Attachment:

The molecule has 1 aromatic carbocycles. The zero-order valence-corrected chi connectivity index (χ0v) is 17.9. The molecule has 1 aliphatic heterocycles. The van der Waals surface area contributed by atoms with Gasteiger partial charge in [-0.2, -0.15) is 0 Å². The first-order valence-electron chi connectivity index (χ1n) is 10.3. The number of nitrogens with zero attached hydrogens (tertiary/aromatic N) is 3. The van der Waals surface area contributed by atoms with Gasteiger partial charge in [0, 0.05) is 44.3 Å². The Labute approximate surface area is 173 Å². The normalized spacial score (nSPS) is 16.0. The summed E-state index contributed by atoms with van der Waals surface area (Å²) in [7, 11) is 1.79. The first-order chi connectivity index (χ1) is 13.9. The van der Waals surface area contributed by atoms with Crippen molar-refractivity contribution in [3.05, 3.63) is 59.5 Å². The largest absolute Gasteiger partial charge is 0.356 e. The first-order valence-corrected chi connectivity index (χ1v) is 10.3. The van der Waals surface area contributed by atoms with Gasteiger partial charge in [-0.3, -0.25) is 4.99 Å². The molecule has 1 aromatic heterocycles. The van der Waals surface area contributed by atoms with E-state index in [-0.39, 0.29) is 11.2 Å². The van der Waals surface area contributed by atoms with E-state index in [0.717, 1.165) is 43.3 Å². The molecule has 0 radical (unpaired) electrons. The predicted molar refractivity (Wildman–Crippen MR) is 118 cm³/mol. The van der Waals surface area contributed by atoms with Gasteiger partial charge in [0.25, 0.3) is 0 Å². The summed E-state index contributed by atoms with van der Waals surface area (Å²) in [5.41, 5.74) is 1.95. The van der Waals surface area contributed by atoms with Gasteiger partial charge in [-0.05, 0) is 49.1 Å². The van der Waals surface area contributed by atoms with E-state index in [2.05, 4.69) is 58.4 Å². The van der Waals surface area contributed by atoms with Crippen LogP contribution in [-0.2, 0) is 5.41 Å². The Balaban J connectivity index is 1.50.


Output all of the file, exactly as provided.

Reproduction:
The molecule has 1 aromatic carbocycles. The zero-order valence-corrected chi connectivity index (χ0v) is 17.9. The molecule has 1 aliphatic heterocycles. The van der Waals surface area contributed by atoms with Gasteiger partial charge in [-0.2, -0.15) is 0 Å². The first-order valence-electron chi connectivity index (χ1n) is 10.3. The number of nitrogens with zero attached hydrogens (tertiary/aromatic N) is 3. The van der Waals surface area contributed by atoms with Gasteiger partial charge in [0, 0.05) is 44.3 Å². The Labute approximate surface area is 173 Å². The normalized spacial score (nSPS) is 16.0. The summed E-state index contributed by atoms with van der Waals surface area (Å²) in [7, 11) is 1.79. The first-order chi connectivity index (χ1) is 13.9. The van der Waals surface area contributed by atoms with Crippen molar-refractivity contribution in [3.05, 3.63) is 59.5 Å². The largest absolute Gasteiger partial charge is 0.356 e. The first-order valence-corrected chi connectivity index (χ1v) is 10.3. The van der Waals surface area contributed by atoms with Gasteiger partial charge in [-0.3, -0.25) is 4.99 Å². The molecule has 1 aromatic heterocycles. The van der Waals surface area contributed by atoms with E-state index in [-0.39, 0.29) is 11.2 Å². The van der Waals surface area contributed by atoms with E-state index in [0.717, 1.165) is 43.3 Å². The molecule has 0 radical (unpaired) electrons. The predicted molar refractivity (Wildman–Crippen MR) is 118 cm³/mol. The van der Waals surface area contributed by atoms with Gasteiger partial charge in [0.25, 0.3) is 0 Å². The summed E-state index contributed by atoms with van der Waals surface area (Å²) in [5.41, 5.74) is 1.95. The van der Waals surface area contributed by atoms with Gasteiger partial charge in [-0.05, 0) is 49.1 Å². The van der Waals surface area contributed by atoms with E-state index in [2.05, 4.69) is 58.4 Å². The van der Waals surface area contributed by atoms with Crippen LogP contribution in [-0.2, 0) is 5.41 Å². The Balaban J connectivity index is 1.50.